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  Life   More Features  16 Nov 2017  Song of the hills

Song of the hills

THE ASIAN AGE. | POOJA SALVI
Published : Nov 16, 2017, 6:47 am IST
Updated : Nov 16, 2017, 6:47 am IST

The idea is to create awareness about why the Aravallis are so important and why they shouldn’t be destroyed.

Taking one through the journey of wildlife to the soil of the region, his exhibition reflects pure talent and skill.. (Photo: Aditya Arya)
 Taking one through the journey of wildlife to the soil of the region, his exhibition reflects pure talent and skill.. (Photo: Aditya Arya)

Curated by Aditya Arya, the exhibition ‘Aravalliscapes’ is a tribute to the resilience of the mighty Aravallis that have withstood the onslaught of nature’s extremities.

A delight to any nature lover, an exhibition of the Aravalli hills with a range of marvellous photographs has come to town. The colourful exuberance and an element of curiosity in the photographs leave the spectator spellbound. “Anthotype, invented by Sir John Herschel in 1842, is a process that uses natural plant pigments derived from flowers, roots and other plant extracts to create images. Extracts from plants such as turmeric and beetroot from my own farm in the Aravallis have been used as base materials in this project. Seeing the image emerge is an ethereal experience” explains Aditya Arya, a reputed photographer who has come up with the exhibition. .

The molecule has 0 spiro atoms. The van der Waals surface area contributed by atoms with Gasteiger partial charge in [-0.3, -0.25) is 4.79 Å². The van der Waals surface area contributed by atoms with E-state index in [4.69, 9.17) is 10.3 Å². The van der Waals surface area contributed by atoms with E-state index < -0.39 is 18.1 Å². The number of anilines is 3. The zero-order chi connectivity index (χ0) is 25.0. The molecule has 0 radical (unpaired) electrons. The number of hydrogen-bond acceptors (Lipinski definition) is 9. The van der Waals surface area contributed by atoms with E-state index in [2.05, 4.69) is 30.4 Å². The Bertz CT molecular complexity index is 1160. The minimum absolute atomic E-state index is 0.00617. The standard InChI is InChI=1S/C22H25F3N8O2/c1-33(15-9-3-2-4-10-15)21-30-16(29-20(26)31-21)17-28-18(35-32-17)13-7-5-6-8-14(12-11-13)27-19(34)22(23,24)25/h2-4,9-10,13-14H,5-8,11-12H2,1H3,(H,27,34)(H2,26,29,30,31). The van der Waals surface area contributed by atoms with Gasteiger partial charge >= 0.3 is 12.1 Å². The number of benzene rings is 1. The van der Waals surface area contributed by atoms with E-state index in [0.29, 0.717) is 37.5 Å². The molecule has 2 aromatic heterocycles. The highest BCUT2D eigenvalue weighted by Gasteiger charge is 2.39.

Taking one through the journey of wildlife to the soil of the region, his exhibition reflects pure talent and skill. “Growing in the lap of forests that were neither dark nor deep, but special, we started living in the Delhi University area set amidst the Delhi Ridge, an extension of the Aravallis. One of the oldest mountain ranges in the country, the Aravallis have a range of forest types, the ones in Delhi and Haryana are primarily dry, deciduous and scrub. My growing up years were spent exploring these forests,” he recounts.

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Wildlife photographers Vinod Goel and Bharat Goel have contributed to the exhibition. As wildlife photographers they are avid travellers and have a passion for wildlife photography. Aditya Arya’s journey as a professional, commercial and travel photographer began in 1980, after graduating in History from St Stephen’s College, Delhi University. Known for his advertising photography work in the genres of architecture, interiors, industrial and food, he has been widely published by travel magazines and books.

 

This initiative has been carried out under the aegis of the India Photo Archive Foundation, to document the landscape over a period of one year. It aims to build awareness of the Aravallis among the citizens by engaging through a photo exhibition, talk shows and walks in the Aravallis.

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“I have been shooting the Aravallis for many years. The Aravallis are greatly disputed as some people call it forestland or even private land. So I decided to put together a show that showcases the Aravallis. It’s about the people, the origin, the culture, even the soils over there. The idea is to create awareness about why the Aravallis are so important and why they shouldn’t be destroyed,” says Arya.

 

The exhibition is on till November 20 at India Habitat Centre

Tags: aditya arya, aravallis, wildlife